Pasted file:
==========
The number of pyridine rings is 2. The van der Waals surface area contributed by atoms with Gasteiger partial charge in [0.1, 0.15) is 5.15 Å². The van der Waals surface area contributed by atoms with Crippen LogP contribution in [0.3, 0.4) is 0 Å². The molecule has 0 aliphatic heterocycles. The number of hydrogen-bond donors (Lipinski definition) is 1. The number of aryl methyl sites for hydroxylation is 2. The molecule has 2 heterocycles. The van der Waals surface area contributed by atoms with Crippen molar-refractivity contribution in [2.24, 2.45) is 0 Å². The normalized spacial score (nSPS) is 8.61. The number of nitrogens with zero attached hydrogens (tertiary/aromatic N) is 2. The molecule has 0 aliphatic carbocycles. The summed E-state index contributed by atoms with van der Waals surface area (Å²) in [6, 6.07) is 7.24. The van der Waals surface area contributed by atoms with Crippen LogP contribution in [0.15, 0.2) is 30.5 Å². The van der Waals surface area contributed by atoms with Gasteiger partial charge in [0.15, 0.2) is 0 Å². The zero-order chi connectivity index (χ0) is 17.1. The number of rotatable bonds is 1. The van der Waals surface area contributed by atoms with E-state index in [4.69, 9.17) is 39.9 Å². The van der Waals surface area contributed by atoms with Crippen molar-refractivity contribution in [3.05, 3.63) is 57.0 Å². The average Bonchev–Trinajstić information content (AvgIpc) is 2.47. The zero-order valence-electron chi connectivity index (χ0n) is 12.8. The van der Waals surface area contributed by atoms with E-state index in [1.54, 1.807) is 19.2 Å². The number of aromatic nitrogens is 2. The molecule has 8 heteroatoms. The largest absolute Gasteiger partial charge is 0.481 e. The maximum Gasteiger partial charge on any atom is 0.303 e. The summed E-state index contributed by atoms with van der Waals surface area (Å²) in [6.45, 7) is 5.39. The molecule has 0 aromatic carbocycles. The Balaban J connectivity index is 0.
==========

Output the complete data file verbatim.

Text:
The number of pyridine rings is 2. The van der Waals surface area contributed by atoms with Gasteiger partial charge in [0.1, 0.15) is 5.15 Å². The van der Waals surface area contributed by atoms with Crippen LogP contribution in [0.3, 0.4) is 0 Å². The molecule has 0 aliphatic heterocycles. The number of hydrogen-bond donors (Lipinski definition) is 1. The number of aryl methyl sites for hydroxylation is 2. The molecule has 2 heterocycles. The van der Waals surface area contributed by atoms with Crippen molar-refractivity contribution in [2.24, 2.45) is 0 Å². The normalized spacial score (nSPS) is 8.61. The number of nitrogens with zero attached hydrogens (tertiary/aromatic N) is 2. The molecule has 0 aliphatic carbocycles. The summed E-state index contributed by atoms with van der Waals surface area (Å²) in [6, 6.07) is 7.24. The van der Waals surface area contributed by atoms with Crippen LogP contribution in [0.15, 0.2) is 30.5 Å². The van der Waals surface area contributed by atoms with Gasteiger partial charge in [0.15, 0.2) is 0 Å². The zero-order chi connectivity index (χ0) is 17.1. The number of rotatable bonds is 1. The van der Waals surface area contributed by atoms with E-state index in [4.69, 9.17) is 39.9 Å². The van der Waals surface area contributed by atoms with Crippen molar-refractivity contribution in [3.05, 3.63) is 57.0 Å². The average Bonchev–Trinajstić information content (AvgIpc) is 2.47. The zero-order valence-electron chi connectivity index (χ0n) is 12.8. The van der Waals surface area contributed by atoms with E-state index in [1.54, 1.807) is 19.2 Å². The number of aromatic nitrogens is 2. The molecule has 8 heteroatoms. The largest absolute Gasteiger partial charge is 0.481 e. The maximum Gasteiger partial charge on any atom is 0.303 e. The summed E-state index contributed by atoms with van der Waals surface area (Å²) in [6.45, 7) is 5.39. The molecule has 0 aromatic carbocycles. The Balaban J connectivity index is 0.